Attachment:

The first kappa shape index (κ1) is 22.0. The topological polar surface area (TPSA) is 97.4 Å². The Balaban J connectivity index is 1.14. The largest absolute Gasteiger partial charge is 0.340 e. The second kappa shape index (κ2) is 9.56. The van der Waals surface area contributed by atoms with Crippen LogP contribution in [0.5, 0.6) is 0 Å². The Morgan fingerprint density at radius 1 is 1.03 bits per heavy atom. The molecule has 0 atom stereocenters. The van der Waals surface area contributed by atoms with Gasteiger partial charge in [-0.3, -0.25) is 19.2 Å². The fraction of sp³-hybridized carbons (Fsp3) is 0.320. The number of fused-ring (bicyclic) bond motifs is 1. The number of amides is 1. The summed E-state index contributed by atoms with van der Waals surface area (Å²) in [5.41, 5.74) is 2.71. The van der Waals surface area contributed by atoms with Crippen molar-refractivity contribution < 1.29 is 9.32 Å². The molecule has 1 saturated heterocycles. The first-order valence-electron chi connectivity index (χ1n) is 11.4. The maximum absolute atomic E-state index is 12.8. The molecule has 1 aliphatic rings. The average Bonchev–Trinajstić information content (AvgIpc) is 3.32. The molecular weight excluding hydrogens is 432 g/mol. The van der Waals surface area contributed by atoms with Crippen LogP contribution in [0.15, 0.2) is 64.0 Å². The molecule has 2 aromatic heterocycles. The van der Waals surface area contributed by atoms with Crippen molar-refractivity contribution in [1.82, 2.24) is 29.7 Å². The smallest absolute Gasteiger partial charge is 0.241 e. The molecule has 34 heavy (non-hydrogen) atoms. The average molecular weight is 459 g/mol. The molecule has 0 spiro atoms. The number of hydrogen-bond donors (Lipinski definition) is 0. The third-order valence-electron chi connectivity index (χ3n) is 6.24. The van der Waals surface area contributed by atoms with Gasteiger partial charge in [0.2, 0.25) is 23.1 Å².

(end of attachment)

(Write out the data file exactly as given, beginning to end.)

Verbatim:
The first kappa shape index (κ1) is 22.0. The topological polar surface area (TPSA) is 97.4 Å². The Balaban J connectivity index is 1.14. The largest absolute Gasteiger partial charge is 0.340 e. The second kappa shape index (κ2) is 9.56. The van der Waals surface area contributed by atoms with Crippen LogP contribution in [0.5, 0.6) is 0 Å². The Morgan fingerprint density at radius 1 is 1.03 bits per heavy atom. The molecule has 0 atom stereocenters. The van der Waals surface area contributed by atoms with Gasteiger partial charge in [-0.3, -0.25) is 19.2 Å². The fraction of sp³-hybridized carbons (Fsp3) is 0.320. The number of fused-ring (bicyclic) bond motifs is 1. The number of amides is 1. The summed E-state index contributed by atoms with van der Waals surface area (Å²) in [5.41, 5.74) is 2.71. The van der Waals surface area contributed by atoms with Crippen molar-refractivity contribution < 1.29 is 9.32 Å². The molecule has 1 saturated heterocycles. The first-order valence-electron chi connectivity index (χ1n) is 11.4. The maximum absolute atomic E-state index is 12.8. The molecule has 1 aliphatic rings. The average Bonchev–Trinajstić information content (AvgIpc) is 3.32. The molecular weight excluding hydrogens is 432 g/mol. The van der Waals surface area contributed by atoms with Crippen LogP contribution in [0.15, 0.2) is 64.0 Å². The molecule has 2 aromatic heterocycles. The van der Waals surface area contributed by atoms with Crippen molar-refractivity contribution in [1.82, 2.24) is 29.7 Å². The smallest absolute Gasteiger partial charge is 0.241 e. The molecule has 34 heavy (non-hydrogen) atoms. The average molecular weight is 459 g/mol. The molecule has 0 spiro atoms. The number of hydrogen-bond donors (Lipinski definition) is 0. The third-order valence-electron chi connectivity index (χ3n) is 6.24. The van der Waals surface area contributed by atoms with Gasteiger partial charge in [0.2, 0.25) is 23.1 Å².